I would ask in advance exactly what she sought to learn from the home visit, so I could make sure she got the pertinent info she was looking for. Perhaps she's looking for ways to help make connections using experiences that are familiar to each child. Or perhaps she wants to see where the child is in terms of developmental toys and interacting with his most familiar environment. If you don't know exactly what her motive is, you won't be able to make it worthwhile for her if you do decide to let her in.

Link to comment
Share on other sites

We had home visits for my dd in public-funded preschool and I appreciated the opportunity to meet the teacher and aide outside the classroom in a more private situation. My dd has food allergies and I was glad to get to talk with the teachers about that when they could focus on me and my concerns - Asking questions at the "meet your teacher and see your classroom" day would not have had the same effect - and the other parents' don't need to hear all my questions. My dd is also academically quite far ahead, and again, I was glad to have the chance to discuss that privately - other parents don't need to know the details about my dd's abilities and at school conferences didn't happen until 1/3 of the way through the year.

My dd was also quite shy around strangers in preschool. Having the teachers visit at home gave her a chance to meet them on familiar territory for my dd - where she felt comfortable and this meant the teacher wasn't a new face on the first day of school - She had already had time to talk with her teachers and this made the transition to school much easier on her. If your child has already started school, this benefit might not apply to you.

One other thought - my dd's teachers always made clear that they were required to meet with each family individually outside of school (by the grant that funds the program) but that if a family did not want to have a home visit, they could meet somewhere else - a park, the library, etc. to talk with the parent and child. So if you are really uncomfortable about having the teacher in your home, you might ask if you could meet at another location.

Link to comment
Share on other sites

First period at my son's high school is Advisory Period in which groups of about 25 kids meet first period for all four years. (Each grade has 1000+ students) It's a way of helping to connect a diverse group of students with each other as well as giving them an advocate -- their advisor -- who also helps kids with any problems they might be experiencing. They also do service projects and attend social activities as a group outside of classes.

 

Anyway, the advisor of all sophomores meets with the family in the family's home around the beginning of the school year. I think the primary purpose is to meet the person that the student will have as advisor for the following three years and to be able to discuss any concerns privately. We can contact him at any time even at his home. I guess you could say he acts as a liason.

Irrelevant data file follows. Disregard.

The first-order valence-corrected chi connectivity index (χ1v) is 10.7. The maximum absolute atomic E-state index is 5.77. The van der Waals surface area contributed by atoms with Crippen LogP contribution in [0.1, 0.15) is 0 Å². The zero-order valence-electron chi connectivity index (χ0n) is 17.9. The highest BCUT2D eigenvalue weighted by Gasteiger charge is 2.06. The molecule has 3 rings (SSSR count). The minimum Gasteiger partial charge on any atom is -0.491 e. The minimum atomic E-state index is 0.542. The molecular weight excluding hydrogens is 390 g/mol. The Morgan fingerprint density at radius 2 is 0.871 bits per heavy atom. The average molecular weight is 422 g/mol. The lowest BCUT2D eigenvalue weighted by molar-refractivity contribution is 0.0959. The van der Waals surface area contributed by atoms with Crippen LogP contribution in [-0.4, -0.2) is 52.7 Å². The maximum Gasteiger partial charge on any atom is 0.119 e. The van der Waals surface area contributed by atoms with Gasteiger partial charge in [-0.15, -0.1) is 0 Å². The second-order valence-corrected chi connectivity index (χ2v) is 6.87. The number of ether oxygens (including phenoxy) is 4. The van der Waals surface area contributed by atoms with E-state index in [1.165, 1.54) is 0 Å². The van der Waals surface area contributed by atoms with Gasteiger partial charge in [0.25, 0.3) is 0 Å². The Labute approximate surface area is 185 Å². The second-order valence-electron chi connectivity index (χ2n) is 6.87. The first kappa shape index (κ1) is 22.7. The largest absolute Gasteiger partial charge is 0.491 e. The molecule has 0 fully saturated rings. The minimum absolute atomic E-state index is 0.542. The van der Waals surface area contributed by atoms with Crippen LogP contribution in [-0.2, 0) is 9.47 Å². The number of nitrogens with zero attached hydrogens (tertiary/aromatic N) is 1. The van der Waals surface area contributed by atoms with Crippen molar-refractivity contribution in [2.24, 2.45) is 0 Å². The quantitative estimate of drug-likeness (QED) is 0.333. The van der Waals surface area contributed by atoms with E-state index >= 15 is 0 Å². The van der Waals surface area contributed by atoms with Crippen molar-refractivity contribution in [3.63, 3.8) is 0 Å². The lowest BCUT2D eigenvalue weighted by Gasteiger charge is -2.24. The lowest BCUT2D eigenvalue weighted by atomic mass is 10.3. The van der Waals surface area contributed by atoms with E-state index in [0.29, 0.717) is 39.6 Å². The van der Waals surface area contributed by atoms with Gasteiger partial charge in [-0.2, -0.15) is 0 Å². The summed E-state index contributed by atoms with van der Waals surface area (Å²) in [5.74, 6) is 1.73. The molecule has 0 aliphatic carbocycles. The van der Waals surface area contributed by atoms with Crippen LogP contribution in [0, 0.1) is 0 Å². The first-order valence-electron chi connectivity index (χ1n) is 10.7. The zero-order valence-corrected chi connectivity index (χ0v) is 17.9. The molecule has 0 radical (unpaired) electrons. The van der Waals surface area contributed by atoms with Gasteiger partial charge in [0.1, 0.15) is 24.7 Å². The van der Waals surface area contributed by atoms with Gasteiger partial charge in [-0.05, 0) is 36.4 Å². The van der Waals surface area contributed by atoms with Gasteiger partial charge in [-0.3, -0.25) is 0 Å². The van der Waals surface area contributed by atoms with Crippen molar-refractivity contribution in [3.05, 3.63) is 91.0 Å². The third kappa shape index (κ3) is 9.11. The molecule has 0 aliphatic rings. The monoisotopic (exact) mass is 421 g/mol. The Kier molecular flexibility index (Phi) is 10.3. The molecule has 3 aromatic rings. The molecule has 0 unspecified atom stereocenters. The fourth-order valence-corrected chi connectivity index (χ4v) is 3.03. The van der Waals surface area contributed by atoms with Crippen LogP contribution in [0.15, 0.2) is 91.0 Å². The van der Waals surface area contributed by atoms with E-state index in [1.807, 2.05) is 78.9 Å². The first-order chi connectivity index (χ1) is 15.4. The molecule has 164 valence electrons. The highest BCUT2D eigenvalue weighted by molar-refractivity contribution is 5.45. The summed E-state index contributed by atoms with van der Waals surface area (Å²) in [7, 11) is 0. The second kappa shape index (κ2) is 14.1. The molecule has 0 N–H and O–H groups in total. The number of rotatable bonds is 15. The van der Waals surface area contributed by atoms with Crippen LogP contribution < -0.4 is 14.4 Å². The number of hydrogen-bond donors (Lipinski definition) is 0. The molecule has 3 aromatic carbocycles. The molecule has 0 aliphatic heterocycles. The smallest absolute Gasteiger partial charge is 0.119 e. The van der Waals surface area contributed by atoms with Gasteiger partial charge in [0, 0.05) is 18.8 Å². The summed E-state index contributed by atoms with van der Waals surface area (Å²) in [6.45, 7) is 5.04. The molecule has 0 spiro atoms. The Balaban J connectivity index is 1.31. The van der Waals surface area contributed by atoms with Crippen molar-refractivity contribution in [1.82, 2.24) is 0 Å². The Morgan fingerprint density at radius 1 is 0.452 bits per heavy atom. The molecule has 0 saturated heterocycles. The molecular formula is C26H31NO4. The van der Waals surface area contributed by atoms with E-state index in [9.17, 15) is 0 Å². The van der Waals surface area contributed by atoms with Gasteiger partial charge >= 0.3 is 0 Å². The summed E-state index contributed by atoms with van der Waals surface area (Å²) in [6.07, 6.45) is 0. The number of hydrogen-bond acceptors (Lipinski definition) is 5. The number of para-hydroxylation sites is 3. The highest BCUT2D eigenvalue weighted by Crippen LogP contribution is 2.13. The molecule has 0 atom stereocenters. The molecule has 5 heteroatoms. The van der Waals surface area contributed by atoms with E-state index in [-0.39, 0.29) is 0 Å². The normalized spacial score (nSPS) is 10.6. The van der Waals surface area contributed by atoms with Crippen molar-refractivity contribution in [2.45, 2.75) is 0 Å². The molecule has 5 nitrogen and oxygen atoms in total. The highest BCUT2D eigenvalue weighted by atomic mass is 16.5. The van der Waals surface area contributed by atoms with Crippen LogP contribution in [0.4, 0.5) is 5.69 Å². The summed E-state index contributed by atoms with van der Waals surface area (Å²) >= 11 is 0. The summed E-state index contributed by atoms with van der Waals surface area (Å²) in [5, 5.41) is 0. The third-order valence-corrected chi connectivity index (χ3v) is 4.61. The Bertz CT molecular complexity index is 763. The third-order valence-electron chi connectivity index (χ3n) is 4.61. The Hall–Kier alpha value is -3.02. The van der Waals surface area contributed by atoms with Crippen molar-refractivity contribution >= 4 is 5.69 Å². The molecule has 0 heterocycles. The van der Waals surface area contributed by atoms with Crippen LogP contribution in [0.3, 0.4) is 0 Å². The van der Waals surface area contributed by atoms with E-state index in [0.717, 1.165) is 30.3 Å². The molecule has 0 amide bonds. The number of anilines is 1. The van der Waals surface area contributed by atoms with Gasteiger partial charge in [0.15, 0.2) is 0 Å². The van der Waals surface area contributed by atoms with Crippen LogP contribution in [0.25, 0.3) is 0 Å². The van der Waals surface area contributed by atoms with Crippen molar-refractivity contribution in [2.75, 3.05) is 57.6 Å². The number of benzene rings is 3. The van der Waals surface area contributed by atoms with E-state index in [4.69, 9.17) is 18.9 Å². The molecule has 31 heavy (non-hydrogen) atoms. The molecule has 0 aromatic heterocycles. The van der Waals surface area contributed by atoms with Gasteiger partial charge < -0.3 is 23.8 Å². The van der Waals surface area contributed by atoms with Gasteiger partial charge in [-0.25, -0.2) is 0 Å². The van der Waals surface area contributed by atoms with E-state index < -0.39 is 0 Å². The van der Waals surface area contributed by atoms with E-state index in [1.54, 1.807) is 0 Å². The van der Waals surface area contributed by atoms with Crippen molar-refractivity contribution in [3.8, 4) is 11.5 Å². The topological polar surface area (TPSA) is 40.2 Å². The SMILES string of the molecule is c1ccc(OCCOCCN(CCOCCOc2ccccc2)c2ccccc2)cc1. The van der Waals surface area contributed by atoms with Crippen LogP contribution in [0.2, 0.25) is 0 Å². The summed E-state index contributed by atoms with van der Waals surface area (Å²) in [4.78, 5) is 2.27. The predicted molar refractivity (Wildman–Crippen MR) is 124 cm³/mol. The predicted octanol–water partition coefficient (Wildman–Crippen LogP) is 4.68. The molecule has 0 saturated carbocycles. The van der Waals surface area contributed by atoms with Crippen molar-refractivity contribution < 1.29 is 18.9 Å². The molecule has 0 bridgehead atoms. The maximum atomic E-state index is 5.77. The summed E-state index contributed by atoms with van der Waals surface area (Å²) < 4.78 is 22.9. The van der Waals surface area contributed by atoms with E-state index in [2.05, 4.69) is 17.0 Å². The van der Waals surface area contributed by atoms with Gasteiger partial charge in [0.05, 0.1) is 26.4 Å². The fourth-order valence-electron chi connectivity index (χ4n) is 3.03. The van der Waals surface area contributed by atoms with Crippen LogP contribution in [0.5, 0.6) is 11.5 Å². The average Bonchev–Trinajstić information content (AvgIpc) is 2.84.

We were remodelling our kitchen at the time of our visit, so our home was a mess. The advisor didn't care.

 

I also think the school might do this to see if the student really lives in this district. In our former district about 80 kids were attending the school illegally, claiming to live in that district but driving down from a cruddy district. It caused quite a ruckus.

Link to comment
Share on other sites

I also think the school might do this to see if the student really lives in this district. In our former district about 80 kids were attending the school illegally, claiming to live in that district but driving down from a cruddy district. It caused quite a ruckus.

 

The school psychologist did an in-home visit as part of the IEP assessment process, I think in a large part for this reason (also the cynic in me suspects the district wants to figure out which parents would have the resources to pursue legal action should there be a disagreement over services).

Link to comment
Share on other sites

I don't know. I kind of like my privacy. I've never been in that situation though so it's hard to say what I'd do. I guess I have a general distrust of people for some reason. Not saying that's right or nice, but it's honest.

:iagree:The idea of it kind of creeps me out. Maybe I have too many potted plants or something. I don't want to be judged anymore in this life than necessary. I always come out lacking.

Link to comment
Share on other sites

Guest UrbanYogini

I voted yes but for me it is conditionally. Personally I would expect the teacher to be visiting the homes of all the children in the class and I would want to know the goal for the visit.

 

We had a positive experience with a home visit. My daughter's new Kindergarten teacher made a point to schedule a home visit with all her incoming kinder students (27 total) over the summer. She came over had some ice tea with dd, brought a copy of The Kissing Hand and asked dd to share one of her favorite books or stories with her. It was very informal and sweet. And I feel it helped with the transition when the first day of school arrived.